• Quantum cryptography offers information-theoretic security
  • Quantum cryptography’s security comes from the fact that each qubit is carried by a single photon

Utilizing the concepts of quantum physics, quantum cryptography provides enhanced security. No one will be able to access the data transported and encrypted using this method due to the extremely high level of security that arises from the integration of quantum physics into encryption.

Quantum cryptography transmits and transfers data using discrete light elements like photons. To transmit this data, fibre optic wires are employed. Since photons act as a substitute for binary bits, the security is dependent on the application of quantum physics. Because photons and other light particles can exist in multiple places at once, their utilization is effective. No quantum attribute may be observed unaltered and the particles cannot be replicated. These characteristics allow quantum cryptography to provide the highest level of security. 

Quantum cryptography has advantages.

Quantum cryptography offers information-theoretic security, which means that the system’s security is based on fundamental physical principles rather than computational assumptions. It provides a level of security that can be proven, making it resistant to attacks from quantum computers that could compromise more conventional cryptographic algorithms.

Quantum Key Distribution: Quantum key distribution (QKD) is the main use of quantum cryptography. With QKD, two parties can exchange cryptographic keys with complete security. Due to the intrinsic characteristics of quantum physics, any eavesdropping efforts during key distribution can be identified, guaranteeing that the shared key is kept secure.

Eavesdropping Attempt Detection Quantum cryptography offers the capacity to identify any eavesdropping or data-tampering attempts. Quantum states, such as entangled photons, are used in the QKD process, and measurement results are observed. These quantum states would be disturbed by any unauthorized attempt to intercept or measure them, alerting the communication parties about the presence of an eavesdropper.

Long-Term Security: Since quantum cryptography is based on physical rules rather than the computational complexity of mathematical algorithms, it provides long-term security. The cryptographic keys transferred using QKD can be regarded as secure for as long as the system’s physical implementation is secure.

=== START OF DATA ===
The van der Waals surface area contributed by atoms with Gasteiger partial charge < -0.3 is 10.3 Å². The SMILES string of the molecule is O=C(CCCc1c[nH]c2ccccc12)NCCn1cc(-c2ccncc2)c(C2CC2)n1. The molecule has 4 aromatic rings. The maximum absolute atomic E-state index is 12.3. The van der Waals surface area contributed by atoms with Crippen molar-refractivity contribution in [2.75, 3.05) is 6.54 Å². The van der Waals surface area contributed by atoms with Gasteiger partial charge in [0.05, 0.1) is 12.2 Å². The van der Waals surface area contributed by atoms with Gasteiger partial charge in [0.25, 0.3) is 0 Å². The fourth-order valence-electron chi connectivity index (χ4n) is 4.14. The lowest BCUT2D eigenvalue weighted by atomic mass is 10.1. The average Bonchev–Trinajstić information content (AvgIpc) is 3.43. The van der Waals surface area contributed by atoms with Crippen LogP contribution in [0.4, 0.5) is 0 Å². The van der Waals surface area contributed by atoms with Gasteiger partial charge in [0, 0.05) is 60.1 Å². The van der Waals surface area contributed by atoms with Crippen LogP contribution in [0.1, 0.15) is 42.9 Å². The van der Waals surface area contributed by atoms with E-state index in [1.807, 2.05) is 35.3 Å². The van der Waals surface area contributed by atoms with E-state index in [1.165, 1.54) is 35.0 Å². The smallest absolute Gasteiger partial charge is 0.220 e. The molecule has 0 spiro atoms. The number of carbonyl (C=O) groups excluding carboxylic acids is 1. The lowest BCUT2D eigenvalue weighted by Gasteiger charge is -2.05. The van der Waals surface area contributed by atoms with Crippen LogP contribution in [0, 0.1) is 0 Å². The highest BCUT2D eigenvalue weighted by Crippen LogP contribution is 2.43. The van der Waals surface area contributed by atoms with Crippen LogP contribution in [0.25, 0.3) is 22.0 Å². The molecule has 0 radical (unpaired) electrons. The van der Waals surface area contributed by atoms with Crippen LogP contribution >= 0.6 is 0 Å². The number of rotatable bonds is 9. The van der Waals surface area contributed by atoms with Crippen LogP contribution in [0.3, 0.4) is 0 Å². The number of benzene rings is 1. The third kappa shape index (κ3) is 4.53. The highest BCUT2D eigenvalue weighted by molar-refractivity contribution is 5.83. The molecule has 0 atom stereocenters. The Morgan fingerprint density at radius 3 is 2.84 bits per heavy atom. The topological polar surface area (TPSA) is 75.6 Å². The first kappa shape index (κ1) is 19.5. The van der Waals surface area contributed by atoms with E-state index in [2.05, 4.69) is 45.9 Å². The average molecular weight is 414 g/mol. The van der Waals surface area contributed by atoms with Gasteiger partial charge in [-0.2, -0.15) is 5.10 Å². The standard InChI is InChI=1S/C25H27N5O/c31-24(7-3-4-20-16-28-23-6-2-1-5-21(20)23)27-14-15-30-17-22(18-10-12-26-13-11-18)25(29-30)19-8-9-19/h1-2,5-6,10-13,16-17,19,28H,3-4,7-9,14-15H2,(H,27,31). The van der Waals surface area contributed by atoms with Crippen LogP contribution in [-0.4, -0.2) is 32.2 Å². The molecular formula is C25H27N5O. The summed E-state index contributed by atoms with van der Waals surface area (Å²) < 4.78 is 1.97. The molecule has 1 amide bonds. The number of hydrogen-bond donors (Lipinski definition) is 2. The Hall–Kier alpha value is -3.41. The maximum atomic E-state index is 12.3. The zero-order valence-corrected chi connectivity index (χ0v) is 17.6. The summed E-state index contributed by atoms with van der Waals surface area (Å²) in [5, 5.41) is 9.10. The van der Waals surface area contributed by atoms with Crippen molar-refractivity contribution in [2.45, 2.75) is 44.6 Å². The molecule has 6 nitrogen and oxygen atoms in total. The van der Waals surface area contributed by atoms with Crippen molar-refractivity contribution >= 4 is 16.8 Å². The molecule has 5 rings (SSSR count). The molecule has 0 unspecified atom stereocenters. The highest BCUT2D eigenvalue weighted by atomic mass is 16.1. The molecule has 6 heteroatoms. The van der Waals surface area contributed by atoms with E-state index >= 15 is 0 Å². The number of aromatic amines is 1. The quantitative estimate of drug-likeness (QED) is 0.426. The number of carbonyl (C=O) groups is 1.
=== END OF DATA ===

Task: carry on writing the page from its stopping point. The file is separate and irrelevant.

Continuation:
Quantum cryptography’s drawbacks

Practical Implementation problems: Quantum cryptography implementation presents considerable technological problems in real-world applications. The hardware needed for distributing quantum keys is intricate and delicate, frequently requiring specialized tools and carefully controlled settings. Quantum encryption systems still have limitations in terms of their usability and scalability, and mainstream acceptance is still very difficult to achieve.

Limited Line-of-Sight and Range Requirement: Due to the characteristics of the quantum states utilized for key distribution, quantum cryptography systems often require a direct line-of-sight between the communicating parties. This condition restricts the range of secure communication and makes quantum cryptography deployment challenging in some network topologies or situations with physical barriers.

Limitations on Key Distribution: While quantum cryptography makes it possible to distribute keys securely, it does not immediately address other security-related communication issues like data encryption and authentication. Quantum key distribution needs to be combined with other cryptographic protocols or algorithms to provide complete security in real-world situations.

Vulnerability to Side-Channel Attacks: Despite providing protection against attacks based on computational capacity, quantum cryptography may still be susceptible to side-channel assaults. Side-channel attacks make use of flaws in a cryptographic system’s implementation or structural elements, including monitoring the devices’ electrical or electromagnetic emissions. In order to lessen these vulnerabilities, appropriate countermeasures must be put in place

Cost and Complexity:Due to the requirement of specialized hardware and infrastructure, quantum cryptography implementations can be prohibitively expensive. The high expenses involved with quantum cryptography are further exacerbated by the complexity of the technology and the knowledge required for its implementation.


The security of quantum cryptography derives from the fact that each qubit is carried by a single photon. As soon as a photon is read, it is transformed. A public channel is used to send encrypted messages while the quantum channel is used to exchange keys. To strengthen the system, sender and recipient can communicate findings and how they used their chosen basis (rectilinear or diagonal) through a public channel.

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